Simon Fraser University professor Alexander Moens warns in a new paper published by the Canadian Defence and Foreign Affairs Institute that Canada and its NATO allies face an “existentialist threat”.
But, no, the problem apparently is not that Jean-Paul Sartre or one of the other existentialists has risen from the grave. What Moens is actually referring to is what is more normally termed among the strategic studies types an existential threat, i.e., a threat to the very existence of a country or society.
In Don’t Overburden or Undervalue NATO: A Policy Update Paper, Moens contends that the “existentialist” threat facing NATO members comes from “a fanatical ideology that is willing to use all levels of armed violence to make its points.” This ideology endangers “the values of [NATO's] members, including the rule of law, individual freedom, freedom of religion, and respect for human rights.”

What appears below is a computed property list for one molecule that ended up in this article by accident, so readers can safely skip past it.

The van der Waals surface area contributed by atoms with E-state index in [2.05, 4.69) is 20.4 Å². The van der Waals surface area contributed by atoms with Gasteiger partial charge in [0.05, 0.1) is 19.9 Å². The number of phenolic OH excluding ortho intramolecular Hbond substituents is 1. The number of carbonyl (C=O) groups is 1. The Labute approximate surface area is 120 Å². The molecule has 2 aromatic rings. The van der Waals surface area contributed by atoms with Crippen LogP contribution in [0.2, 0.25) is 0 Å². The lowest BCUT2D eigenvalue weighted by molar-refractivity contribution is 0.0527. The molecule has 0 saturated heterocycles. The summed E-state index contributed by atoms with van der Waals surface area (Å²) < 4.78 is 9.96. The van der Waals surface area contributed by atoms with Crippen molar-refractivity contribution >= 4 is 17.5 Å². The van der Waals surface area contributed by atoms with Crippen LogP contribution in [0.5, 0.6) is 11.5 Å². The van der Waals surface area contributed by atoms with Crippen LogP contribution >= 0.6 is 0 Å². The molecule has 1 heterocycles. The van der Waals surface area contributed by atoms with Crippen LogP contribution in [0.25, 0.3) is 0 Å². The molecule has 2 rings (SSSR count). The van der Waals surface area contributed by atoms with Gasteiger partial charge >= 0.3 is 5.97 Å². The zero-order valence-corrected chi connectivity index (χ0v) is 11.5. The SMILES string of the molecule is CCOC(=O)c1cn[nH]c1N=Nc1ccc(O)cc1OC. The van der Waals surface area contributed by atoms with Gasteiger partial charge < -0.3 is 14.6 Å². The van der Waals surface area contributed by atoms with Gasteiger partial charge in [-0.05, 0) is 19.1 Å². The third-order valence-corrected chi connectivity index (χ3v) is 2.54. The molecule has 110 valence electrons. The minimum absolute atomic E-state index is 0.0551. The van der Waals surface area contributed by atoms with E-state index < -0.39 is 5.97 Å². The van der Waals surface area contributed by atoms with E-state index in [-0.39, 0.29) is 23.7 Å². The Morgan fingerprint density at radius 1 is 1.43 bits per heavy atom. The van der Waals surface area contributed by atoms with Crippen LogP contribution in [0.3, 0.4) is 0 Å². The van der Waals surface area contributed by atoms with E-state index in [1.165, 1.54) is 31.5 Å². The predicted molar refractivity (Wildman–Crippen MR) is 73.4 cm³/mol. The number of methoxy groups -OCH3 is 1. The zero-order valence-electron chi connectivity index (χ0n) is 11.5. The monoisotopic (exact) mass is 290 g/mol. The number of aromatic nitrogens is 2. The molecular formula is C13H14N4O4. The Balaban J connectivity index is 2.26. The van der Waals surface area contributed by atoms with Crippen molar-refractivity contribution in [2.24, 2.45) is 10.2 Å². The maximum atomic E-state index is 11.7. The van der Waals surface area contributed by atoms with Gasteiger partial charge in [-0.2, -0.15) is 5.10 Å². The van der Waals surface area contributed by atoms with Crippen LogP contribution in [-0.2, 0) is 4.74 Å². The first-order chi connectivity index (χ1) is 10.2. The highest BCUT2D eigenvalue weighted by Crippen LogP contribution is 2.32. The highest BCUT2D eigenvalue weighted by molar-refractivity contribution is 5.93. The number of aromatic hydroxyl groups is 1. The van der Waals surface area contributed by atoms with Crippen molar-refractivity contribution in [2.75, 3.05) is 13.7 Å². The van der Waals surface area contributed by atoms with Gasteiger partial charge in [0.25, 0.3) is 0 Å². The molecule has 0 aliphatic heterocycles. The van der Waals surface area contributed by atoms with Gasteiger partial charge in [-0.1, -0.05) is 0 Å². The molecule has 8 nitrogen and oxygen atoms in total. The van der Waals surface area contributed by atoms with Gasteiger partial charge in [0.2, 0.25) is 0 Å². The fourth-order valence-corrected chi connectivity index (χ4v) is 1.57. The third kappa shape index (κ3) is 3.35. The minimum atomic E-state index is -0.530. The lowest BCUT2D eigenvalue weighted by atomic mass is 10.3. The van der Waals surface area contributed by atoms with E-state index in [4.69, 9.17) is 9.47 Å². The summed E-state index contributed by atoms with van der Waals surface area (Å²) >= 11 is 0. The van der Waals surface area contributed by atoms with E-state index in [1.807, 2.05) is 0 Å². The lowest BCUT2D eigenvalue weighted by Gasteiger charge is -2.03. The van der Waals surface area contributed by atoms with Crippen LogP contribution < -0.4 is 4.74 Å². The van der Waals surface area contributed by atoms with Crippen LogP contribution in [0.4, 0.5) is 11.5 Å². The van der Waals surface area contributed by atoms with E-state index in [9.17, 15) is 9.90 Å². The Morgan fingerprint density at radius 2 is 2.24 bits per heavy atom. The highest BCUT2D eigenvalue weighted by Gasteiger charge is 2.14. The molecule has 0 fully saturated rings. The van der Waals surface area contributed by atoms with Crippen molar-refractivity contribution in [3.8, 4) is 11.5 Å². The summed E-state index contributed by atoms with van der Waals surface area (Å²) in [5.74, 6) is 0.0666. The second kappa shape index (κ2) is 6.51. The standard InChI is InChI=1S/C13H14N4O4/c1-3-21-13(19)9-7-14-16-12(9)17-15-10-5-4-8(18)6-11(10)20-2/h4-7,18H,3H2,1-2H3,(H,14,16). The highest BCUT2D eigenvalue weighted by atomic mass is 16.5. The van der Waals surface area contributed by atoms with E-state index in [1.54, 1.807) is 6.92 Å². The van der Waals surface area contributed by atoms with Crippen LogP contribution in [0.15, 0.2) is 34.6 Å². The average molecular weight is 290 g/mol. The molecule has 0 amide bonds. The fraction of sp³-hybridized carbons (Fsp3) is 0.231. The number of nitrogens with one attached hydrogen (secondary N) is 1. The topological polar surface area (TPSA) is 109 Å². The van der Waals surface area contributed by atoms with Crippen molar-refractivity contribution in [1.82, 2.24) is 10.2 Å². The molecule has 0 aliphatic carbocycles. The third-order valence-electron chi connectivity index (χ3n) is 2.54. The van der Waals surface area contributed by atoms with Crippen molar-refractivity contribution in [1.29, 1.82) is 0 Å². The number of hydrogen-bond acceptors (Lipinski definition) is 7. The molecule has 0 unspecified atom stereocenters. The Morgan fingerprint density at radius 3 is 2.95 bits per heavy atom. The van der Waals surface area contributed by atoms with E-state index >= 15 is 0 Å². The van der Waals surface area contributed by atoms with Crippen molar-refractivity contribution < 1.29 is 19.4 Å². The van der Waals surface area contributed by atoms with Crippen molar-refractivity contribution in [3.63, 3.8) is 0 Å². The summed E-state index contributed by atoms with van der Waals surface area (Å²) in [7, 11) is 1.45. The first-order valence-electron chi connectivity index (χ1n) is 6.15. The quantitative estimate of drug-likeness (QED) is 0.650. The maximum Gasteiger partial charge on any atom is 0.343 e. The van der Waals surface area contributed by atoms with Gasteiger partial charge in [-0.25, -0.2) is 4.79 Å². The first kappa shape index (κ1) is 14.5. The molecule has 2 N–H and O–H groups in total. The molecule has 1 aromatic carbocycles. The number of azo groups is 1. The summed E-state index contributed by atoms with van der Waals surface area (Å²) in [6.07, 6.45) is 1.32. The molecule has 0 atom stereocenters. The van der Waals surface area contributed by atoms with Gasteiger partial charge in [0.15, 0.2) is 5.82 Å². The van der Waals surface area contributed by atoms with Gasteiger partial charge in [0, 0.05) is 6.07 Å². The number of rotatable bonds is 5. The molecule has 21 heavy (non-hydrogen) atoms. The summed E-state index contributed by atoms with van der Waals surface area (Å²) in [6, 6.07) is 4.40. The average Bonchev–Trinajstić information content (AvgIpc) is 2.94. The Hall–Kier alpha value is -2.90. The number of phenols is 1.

Now, we know what you’re probably thinking. Moens is out of date. The neo-cons no longer run Washington. George W. Bush is out of office. Torture is no longer official U.S. policy; detention without charge is, um, possibly on the way out; extrajudicial killing via Predator drone is, well, actually it’s on the increase; and as far as the use of “all levels of armed violence” goes, while it is technically true that all options, including the use of nuclear weapons, remain on the table when it comes to dealing with countries such as Iran and North Korea, the point is at least being made a little more subtly these days.
But actually Moens isn’t talking about the neo-cons. As is made clear here, what he actually means is what he calls the “emerging totalitarian ideology” of “fanatical and militant Islamism”.
He might try measuring the growing level of CO2 in the atmosphere if he wants a real existential threat.